The King of Reggae music and still to this day the most influential musician to come out of Jamaica is the legend, Bob Marley and a trip to Kingston is not complete without a visit to Bob Marley Museum. The museum is located on the site of the legendary musician’s home, which he purchased in 1975. This house, featuring 19th-century architecture, was Marley’s home until his death in 1981. It was converted into a museum six years later by his wife, Mrs Rita Marley.
The main museum displays the life and achievements of this phenomenal musician through artifacts, memorabilia, numerous writings, photographs and other head-turning mementos. The property also features a well-equipped 80-seat theatre, a photographic gallery, and a gift shop selling T-shirts, posters and CDs and other Bob Marley memorabilia as well as items from Jamaica. You can also tickle your palate with sumptuous meals from the Legend Cafe. The venue allows you to see every aspect of the life of the legend.
Brilliant red, green and yellow colours decorate the exterior of the creaky wooden house on 56 Hope Road where the museum is located. In addition to being Marley’s personal residence, this place was also the site of Ziggy’s Record Manufacturing, and Tuff Gong Record Shop and Recording Studio. Today, the factory has been converted into an exhibition hall with rare photos of Marley and his family. The exhibit also displays some of Marley’s cherished possessions, such as his favourite guitar and mixing console.
Take a guided tour of the Marley complex. Inside the house, you’ll see some of Marley’s personal effects and treasured mementos. In the award room, browse through an impressive collection of Marley’s prestigious awards, including the Grammy Lifetime Achievement Award, given to his family in 2001. Around the house, you’ll discover a collection of small shops and boutiques, tucked away in cosy, tree-shaded corners. Make sure to check out the gift shop, which is Jamaica’s sole supplier of the trendy “CATCH A FIRE” clothing line, designed by Marley’s eldest child Cedella.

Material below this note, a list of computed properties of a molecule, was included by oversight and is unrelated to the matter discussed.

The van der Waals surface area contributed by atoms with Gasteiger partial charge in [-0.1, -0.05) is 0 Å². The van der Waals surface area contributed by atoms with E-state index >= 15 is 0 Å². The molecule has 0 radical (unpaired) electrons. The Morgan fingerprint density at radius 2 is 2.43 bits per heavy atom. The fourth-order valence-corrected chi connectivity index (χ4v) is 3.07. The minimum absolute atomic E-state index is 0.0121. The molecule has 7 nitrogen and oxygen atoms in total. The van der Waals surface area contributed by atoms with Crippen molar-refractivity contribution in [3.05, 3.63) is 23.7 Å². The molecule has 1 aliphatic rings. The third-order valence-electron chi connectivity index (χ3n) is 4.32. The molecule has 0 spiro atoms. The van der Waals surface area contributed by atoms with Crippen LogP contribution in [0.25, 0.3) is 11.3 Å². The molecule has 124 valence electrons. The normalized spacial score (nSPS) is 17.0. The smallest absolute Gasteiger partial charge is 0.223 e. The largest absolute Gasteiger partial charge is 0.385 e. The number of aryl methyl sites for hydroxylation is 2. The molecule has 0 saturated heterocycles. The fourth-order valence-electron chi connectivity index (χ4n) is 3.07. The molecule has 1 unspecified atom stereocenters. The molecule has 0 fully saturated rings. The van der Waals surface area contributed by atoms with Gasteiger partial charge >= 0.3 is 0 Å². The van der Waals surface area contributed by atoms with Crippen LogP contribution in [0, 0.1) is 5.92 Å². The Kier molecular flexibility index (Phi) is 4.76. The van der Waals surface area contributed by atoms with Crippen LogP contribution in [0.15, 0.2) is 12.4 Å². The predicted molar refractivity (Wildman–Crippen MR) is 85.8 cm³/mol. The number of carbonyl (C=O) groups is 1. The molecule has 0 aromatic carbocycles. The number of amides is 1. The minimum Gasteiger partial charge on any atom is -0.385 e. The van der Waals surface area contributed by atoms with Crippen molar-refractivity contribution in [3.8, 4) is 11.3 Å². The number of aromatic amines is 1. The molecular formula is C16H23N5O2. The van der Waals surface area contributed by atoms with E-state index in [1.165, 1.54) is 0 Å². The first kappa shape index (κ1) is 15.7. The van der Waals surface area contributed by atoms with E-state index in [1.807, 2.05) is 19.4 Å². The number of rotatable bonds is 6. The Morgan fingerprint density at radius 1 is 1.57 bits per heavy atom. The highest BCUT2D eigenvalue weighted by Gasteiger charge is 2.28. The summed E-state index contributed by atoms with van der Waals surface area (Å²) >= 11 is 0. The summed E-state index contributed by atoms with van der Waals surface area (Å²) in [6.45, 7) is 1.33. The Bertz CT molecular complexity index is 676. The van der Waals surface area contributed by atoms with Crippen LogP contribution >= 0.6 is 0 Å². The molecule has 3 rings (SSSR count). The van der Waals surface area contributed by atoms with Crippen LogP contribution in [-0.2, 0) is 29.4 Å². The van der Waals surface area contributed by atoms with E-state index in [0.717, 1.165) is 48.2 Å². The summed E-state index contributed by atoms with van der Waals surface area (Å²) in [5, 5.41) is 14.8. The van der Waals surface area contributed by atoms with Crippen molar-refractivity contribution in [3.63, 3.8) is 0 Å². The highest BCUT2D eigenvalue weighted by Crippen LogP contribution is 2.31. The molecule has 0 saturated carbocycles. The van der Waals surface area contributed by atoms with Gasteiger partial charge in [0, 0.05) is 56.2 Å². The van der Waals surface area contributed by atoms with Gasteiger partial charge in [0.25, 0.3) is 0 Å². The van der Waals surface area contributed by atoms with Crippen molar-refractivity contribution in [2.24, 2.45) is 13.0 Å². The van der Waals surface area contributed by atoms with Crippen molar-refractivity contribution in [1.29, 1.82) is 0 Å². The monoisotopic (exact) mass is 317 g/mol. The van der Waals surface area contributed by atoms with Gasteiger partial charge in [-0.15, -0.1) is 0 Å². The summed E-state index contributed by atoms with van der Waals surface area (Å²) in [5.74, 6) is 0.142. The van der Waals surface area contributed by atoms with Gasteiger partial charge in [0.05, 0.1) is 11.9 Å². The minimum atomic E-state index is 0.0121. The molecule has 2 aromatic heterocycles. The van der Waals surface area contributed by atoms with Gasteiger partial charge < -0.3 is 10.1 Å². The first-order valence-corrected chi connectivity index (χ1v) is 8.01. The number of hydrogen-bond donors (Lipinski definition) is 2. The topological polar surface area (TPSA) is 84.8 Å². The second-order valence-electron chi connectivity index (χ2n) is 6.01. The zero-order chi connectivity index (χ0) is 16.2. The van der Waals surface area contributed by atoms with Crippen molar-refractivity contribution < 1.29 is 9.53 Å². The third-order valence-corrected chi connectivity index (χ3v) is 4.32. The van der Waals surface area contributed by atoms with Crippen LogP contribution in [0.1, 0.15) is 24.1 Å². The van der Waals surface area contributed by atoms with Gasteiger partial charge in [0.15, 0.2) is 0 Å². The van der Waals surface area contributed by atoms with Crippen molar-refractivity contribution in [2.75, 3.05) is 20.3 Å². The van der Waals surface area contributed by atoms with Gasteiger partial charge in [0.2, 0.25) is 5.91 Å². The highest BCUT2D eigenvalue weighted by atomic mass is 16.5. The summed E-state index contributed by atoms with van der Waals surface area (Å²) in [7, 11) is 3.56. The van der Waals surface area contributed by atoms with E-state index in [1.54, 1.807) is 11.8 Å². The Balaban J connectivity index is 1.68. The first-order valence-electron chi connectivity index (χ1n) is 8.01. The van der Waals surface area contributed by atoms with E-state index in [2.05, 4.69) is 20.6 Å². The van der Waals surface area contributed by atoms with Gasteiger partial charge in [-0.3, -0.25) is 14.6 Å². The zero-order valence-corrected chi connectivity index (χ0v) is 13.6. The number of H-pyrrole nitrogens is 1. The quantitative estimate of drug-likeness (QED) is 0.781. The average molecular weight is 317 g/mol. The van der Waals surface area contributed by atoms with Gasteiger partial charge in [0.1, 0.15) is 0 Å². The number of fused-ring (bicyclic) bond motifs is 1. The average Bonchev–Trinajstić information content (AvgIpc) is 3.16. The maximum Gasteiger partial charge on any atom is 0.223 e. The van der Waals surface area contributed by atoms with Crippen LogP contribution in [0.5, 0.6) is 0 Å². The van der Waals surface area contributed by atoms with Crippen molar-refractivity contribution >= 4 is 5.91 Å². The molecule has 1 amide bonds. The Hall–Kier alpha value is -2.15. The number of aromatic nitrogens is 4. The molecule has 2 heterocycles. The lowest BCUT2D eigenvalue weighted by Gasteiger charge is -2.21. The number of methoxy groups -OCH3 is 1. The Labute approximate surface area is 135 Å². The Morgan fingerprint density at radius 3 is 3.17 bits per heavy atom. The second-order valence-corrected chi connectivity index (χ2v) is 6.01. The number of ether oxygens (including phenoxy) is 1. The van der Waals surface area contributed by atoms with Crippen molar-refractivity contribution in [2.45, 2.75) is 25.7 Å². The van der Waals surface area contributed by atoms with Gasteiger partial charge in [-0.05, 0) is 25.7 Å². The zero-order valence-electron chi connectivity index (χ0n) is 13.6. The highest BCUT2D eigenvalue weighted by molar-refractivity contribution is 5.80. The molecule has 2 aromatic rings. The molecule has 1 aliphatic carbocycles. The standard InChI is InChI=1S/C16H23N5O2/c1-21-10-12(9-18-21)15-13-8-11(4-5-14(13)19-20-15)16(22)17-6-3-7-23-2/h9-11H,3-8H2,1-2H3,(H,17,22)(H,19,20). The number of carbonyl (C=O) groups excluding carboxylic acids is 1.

The gift shop also sells Bob Marley footwear and other souvenir items like posters and key chains. You’ll find more souvenirs in the boutique, Things From Africa, and tons of musical gems at Tuff Gong Record Shop. Facing the house, to your right is Sunfire Juice Club and Restaurant, serving “I-tal” food and natural fruit juices. The museum is open from Monday to Saturday, 9:30am to 4:00pm, but is closed on public holidays. The tour takes about one hour and includes a 20-minute video presentation about Bob Marley’s life including a fascinating film of his final days.
The house is shielded by a vibrantly painted wall festooned with Rastafarian murals. Dominating the forecourt is a gaily colored statue of the musical legend. The hour-long tour provides fascinating insights into the life he led after moving uptown. His gold and platinum records ( Exodus, 1977; Uprising, 1980; and Legend, 1984) are there on the walls, alongside Rastafarian religious cloaks, Marley’s favorite denim stage shirt and the Order of Merit presented by the Jamaican government. One room upstairs is decorated with media clippings about the superstar. Another contains a replica of Marley’s original record shop, Wail’n Soul’m. Perhaps most powerfully, Marley’s simple bedroom has been left as it was, with his star-shaped guitar by the bedside. This is an experienced not to be missed when visiting Jamaica, particularly the island’s capital Kingston.
Tags: bob marley, bob marley museum, Jamaica, jamaican music, kingston, museums in jamaica, museums in kingston, museums in the caribbean, music, places to visit in jamaica, places to visit in kingston, places to visit in the caribbean, reggae, reggae music, the caribbean, travel